Paying The Price – a David Western Short Story
‘I got this for you,’ my wife says, handing me the gun. ‘I’ve got a feeling you’re going to need it. Or are you going to chicken out on me now?’
I take it from her and turn it over in my hand. Shiny grey and light to hold, it’s not what I wanted really – I’ve never had much luck with one. But she has dared me to use it and there was no way I can back down after that. I place it gently, carefully down in front of me.
‘I’m not quitting,’ I say. ‘I’m still in with a chance.’
‘Oh well, good luck, big boy.’ She knows my history too well and says it with a sarcastic sneer.
‘Just take my money but stop the talking. I only started doing this to keep you happy and fit in with your plans,’ I say bitterly through gritted teeth. I think I’ve always known it would end like this but, like the mug I am, I’ve tried to play her at her own game and I’m failing.
‘I love it when you get angry, you loser,’ she taunts as I toss a few notes at her. It’s a lot for me but nowhere near as much as the big wad she uses to fan herself. Slowly she counts the money out loud. It’s all there, every pound I owe her.
‘Don’t you trust me or what?’ I hiss. ‘For God’s sake, Angie.’
She just chuckles and blinks her eyelashes at me. ‘Actually, no, I don’t cos this wouldn’t be the first time you’ve short-changed me, would it, Ian?’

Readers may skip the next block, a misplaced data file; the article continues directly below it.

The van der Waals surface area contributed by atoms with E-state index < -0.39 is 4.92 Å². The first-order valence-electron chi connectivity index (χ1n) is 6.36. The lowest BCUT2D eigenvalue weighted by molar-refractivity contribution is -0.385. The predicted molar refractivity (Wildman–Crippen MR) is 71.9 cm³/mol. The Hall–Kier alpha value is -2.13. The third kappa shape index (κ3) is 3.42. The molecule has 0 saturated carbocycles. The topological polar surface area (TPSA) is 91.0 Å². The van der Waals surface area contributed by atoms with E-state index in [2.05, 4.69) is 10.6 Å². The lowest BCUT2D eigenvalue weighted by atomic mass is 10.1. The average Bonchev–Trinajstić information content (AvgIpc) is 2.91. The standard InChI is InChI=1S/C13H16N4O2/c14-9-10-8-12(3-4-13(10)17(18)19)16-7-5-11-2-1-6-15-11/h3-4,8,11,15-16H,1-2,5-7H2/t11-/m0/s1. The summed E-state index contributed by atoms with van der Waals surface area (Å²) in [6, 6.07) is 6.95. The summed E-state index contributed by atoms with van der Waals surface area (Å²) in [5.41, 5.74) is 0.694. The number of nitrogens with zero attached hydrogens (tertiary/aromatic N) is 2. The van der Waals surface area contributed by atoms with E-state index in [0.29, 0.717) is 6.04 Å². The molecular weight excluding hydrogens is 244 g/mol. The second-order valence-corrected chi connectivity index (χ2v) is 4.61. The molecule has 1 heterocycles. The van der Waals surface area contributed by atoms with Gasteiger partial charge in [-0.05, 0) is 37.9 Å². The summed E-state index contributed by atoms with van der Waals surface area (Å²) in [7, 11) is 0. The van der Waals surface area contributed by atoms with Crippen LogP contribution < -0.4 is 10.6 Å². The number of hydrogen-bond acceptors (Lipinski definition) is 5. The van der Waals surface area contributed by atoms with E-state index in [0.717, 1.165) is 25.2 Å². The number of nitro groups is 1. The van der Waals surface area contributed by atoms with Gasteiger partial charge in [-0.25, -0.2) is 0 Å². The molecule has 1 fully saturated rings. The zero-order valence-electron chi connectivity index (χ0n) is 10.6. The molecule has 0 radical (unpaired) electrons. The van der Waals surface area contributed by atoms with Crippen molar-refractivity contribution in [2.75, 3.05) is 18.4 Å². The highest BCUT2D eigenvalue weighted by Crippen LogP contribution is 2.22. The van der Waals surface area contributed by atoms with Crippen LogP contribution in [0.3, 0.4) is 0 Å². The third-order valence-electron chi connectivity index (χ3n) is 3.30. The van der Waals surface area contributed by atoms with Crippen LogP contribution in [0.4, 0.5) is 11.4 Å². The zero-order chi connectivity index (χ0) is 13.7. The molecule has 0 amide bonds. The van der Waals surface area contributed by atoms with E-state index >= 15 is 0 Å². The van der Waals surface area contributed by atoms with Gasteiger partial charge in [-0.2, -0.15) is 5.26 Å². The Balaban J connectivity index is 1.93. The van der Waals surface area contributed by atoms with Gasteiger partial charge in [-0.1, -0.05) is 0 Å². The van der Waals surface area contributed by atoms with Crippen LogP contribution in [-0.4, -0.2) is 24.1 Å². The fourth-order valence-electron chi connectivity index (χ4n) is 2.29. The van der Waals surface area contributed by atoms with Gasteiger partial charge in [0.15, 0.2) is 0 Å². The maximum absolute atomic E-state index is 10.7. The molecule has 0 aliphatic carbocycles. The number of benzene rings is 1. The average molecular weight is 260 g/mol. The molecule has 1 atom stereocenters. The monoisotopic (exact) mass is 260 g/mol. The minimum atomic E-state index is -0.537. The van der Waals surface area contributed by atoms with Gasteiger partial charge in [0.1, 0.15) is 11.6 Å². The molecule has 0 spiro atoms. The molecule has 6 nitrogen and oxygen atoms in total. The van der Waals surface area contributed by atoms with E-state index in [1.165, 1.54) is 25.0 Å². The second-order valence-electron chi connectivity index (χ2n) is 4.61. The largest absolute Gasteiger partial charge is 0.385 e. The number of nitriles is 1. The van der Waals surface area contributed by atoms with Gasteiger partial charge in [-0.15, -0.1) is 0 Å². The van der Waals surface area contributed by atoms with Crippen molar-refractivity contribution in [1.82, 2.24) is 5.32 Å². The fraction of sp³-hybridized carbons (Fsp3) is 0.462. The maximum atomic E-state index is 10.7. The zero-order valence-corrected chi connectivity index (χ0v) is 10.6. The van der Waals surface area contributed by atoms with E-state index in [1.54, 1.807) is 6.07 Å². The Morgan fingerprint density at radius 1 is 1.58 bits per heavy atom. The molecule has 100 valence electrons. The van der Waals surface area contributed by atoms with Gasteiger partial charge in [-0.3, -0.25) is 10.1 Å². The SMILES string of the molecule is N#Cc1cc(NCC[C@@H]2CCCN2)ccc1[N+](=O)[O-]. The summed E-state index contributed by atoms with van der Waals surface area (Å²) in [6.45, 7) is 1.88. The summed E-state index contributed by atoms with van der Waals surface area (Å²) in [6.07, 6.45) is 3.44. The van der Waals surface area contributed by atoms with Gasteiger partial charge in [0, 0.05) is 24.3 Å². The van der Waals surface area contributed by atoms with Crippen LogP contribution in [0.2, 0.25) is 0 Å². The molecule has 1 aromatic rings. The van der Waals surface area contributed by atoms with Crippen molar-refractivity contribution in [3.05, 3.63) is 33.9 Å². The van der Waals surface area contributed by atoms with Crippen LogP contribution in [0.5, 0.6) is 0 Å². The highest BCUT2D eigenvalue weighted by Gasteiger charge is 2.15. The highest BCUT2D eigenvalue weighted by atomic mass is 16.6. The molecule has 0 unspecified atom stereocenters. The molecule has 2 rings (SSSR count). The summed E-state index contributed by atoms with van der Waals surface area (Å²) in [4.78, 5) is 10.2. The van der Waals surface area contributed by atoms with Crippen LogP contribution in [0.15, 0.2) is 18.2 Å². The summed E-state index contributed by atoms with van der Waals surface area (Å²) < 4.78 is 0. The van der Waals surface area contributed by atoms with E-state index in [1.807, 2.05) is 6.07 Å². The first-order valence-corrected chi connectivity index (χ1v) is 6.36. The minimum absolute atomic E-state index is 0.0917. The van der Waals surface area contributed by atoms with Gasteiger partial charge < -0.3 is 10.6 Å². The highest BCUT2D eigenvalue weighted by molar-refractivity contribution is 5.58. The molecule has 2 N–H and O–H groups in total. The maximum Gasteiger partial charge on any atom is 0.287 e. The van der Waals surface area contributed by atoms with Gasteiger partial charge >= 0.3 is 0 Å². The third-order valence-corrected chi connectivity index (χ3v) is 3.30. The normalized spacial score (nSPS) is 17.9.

‘I don’t have the foggiest what you’re on about, baby. Just go, if you have the guts,’ I throw back at her.
‘It’ll all be over soon, baby,’ she says coldly, leaning into my face. ‘Rex needs to go for a walk.’ Rex is definitely too macho a name for that the silly little thing. She picks him up and strokes his back, then kisses his nose.
‘You disgust me sometimes,’ I tell her. ‘Put him back down, for goodness’ sake.’
She laughs at me and makes a big show of putting him down and telling him: ‘Mummy loves her little Rexy-Wexy. Yes, she does. Her good luck charm, aren’t you?’
Sitting opposite me, Marty ‘The Banker’ looks embarrassed and laughs nervously: ‘Bloody hell, what’s the matter with you two? Why does it always have to be this way? All this aggression.’ He is shaking and we just watch him, waiting for him to make his move. I see him silently count to five as he pushes his hat forward. He looks at us both and lets out a long breath. He thinks he is safe – for now.
I look down and can see the streets of London spread out before me.
‘Your go, Ian. Stop at my hotel on Park Lane or Mayfair, please. I dare you,’ Angie says as I pick up the dice.
I hate Monopoly.
David Western says:
I’ve lived in Pembrokeshire, Wales, for over 30 years; working for a national bank until my early retirement in 2014. Prior to arriving in Pembrokeshire, I’d led a rather nomadic life, thanks to my father serving in the RAF, and my banking career. I’m married to Sandra, (a Mumbles, Swansea, girl) and am a father and a grandfather. Shortly after retiring I revived a lifelong passion for writing by attending local Creative Writing classes. The result has been a book of short stories, plays and poems for family and friends, and my debut novel, Gertie’s War. Some further examples of short stories are available on my website: www.davepw.co.uk